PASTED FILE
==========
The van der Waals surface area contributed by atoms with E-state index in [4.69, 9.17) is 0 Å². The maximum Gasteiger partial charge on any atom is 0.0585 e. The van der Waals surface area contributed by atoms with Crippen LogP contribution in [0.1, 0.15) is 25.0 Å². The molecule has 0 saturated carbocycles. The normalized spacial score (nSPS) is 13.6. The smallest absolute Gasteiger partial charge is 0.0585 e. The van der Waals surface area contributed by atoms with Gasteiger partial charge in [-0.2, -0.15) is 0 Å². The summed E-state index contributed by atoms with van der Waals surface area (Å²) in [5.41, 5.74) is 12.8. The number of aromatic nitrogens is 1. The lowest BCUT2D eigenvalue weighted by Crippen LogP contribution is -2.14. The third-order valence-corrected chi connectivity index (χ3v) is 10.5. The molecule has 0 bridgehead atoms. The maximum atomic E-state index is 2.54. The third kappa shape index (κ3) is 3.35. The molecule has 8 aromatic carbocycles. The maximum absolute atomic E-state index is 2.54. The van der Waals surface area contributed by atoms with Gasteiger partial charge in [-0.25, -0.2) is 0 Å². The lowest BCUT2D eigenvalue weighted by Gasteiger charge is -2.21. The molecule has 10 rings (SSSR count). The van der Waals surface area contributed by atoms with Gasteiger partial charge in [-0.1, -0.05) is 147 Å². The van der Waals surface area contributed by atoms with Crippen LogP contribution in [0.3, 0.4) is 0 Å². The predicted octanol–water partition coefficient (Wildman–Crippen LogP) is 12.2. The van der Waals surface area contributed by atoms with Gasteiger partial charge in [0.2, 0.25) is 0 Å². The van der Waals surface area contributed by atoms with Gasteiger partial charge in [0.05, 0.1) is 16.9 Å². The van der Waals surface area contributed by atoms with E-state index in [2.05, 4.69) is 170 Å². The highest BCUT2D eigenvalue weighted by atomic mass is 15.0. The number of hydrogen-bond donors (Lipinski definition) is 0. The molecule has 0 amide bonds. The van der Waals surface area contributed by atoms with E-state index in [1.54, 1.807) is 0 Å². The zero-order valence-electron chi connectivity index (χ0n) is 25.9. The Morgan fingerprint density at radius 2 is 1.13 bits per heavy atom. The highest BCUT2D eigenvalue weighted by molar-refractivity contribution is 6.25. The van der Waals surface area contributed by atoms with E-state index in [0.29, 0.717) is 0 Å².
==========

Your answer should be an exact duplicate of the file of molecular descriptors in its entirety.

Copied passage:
The van der Waals surface area contributed by atoms with E-state index in [4.69, 9.17) is 0 Å². The maximum Gasteiger partial charge on any atom is 0.0585 e. The van der Waals surface area contributed by atoms with Crippen LogP contribution in [0.1, 0.15) is 25.0 Å². The molecule has 0 saturated carbocycles. The normalized spacial score (nSPS) is 13.6. The smallest absolute Gasteiger partial charge is 0.0585 e. The van der Waals surface area contributed by atoms with Gasteiger partial charge in [-0.2, -0.15) is 0 Å². The summed E-state index contributed by atoms with van der Waals surface area (Å²) in [5.41, 5.74) is 12.8. The number of aromatic nitrogens is 1. The lowest BCUT2D eigenvalue weighted by Crippen LogP contribution is -2.14. The third-order valence-corrected chi connectivity index (χ3v) is 10.5. The molecule has 0 bridgehead atoms. The maximum atomic E-state index is 2.54. The third kappa shape index (κ3) is 3.35. The molecule has 8 aromatic carbocycles. The maximum absolute atomic E-state index is 2.54. The van der Waals surface area contributed by atoms with Gasteiger partial charge in [-0.25, -0.2) is 0 Å². The lowest BCUT2D eigenvalue weighted by Gasteiger charge is -2.21. The molecule has 10 rings (SSSR count). The van der Waals surface area contributed by atoms with Gasteiger partial charge in [-0.1, -0.05) is 147 Å². The van der Waals surface area contributed by atoms with Crippen LogP contribution in [0.3, 0.4) is 0 Å². The predicted octanol–water partition coefficient (Wildman–Crippen LogP) is 12.2. The van der Waals surface area contributed by atoms with Gasteiger partial charge in [0.2, 0.25) is 0 Å². The van der Waals surface area contributed by atoms with Gasteiger partial charge in [0.05, 0.1) is 16.9 Å². The van der Waals surface area contributed by atoms with E-state index in [2.05, 4.69) is 170 Å². The highest BCUT2D eigenvalue weighted by atomic mass is 15.0. The number of hydrogen-bond donors (Lipinski definition) is 0. The molecule has 0 amide bonds. The van der Waals surface area contributed by atoms with E-state index in [1.54, 1.807) is 0 Å². The zero-order valence-electron chi connectivity index (χ0n) is 25.9. The Morgan fingerprint density at radius 2 is 1.13 bits per heavy atom. The highest BCUT2D eigenvalue weighted by molar-refractivity contribution is 6.25. The van der Waals surface area contributed by atoms with E-state index in [0.29, 0.717) is 0 Å².